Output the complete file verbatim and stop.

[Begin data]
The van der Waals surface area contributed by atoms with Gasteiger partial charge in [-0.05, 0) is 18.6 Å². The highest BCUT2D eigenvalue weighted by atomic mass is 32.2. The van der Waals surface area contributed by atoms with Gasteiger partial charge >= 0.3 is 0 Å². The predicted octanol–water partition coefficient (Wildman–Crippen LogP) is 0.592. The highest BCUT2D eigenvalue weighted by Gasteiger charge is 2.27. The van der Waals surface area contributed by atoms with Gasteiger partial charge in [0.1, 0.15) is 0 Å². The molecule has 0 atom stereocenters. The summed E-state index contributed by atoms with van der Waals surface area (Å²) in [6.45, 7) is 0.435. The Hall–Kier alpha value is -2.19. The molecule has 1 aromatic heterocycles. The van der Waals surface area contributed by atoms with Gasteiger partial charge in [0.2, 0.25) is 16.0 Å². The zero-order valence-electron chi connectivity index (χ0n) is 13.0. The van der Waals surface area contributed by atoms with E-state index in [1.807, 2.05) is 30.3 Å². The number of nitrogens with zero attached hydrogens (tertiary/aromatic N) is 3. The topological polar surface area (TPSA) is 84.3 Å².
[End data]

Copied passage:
The van der Waals surface area contributed by atoms with Gasteiger partial charge in [-0.05, 0) is 18.6 Å². The highest BCUT2D eigenvalue weighted by atomic mass is 32.2. The van der Waals surface area contributed by atoms with Gasteiger partial charge >= 0.3 is 0 Å². The predicted octanol–water partition coefficient (Wildman–Crippen LogP) is 0.592. The highest BCUT2D eigenvalue weighted by Gasteiger charge is 2.27. The van der Waals surface area contributed by atoms with Gasteiger partial charge in [0.1, 0.15) is 0 Å². The molecule has 0 atom stereocenters. The summed E-state index contributed by atoms with van der Waals surface area (Å²) in [6.45, 7) is 0.435. The Hall–Kier alpha value is -2.19. The molecule has 1 aromatic heterocycles. The van der Waals surface area contributed by atoms with Gasteiger partial charge in [0.2, 0.25) is 16.0 Å². The zero-order valence-electron chi connectivity index (χ0n) is 13.0. The van der Waals surface area contributed by atoms with E-state index in [1.807, 2.05) is 30.3 Å². The number of nitrogens with zero attached hydrogens (tertiary/aromatic N) is 3. The topological polar surface area (TPSA) is 84.3 Å².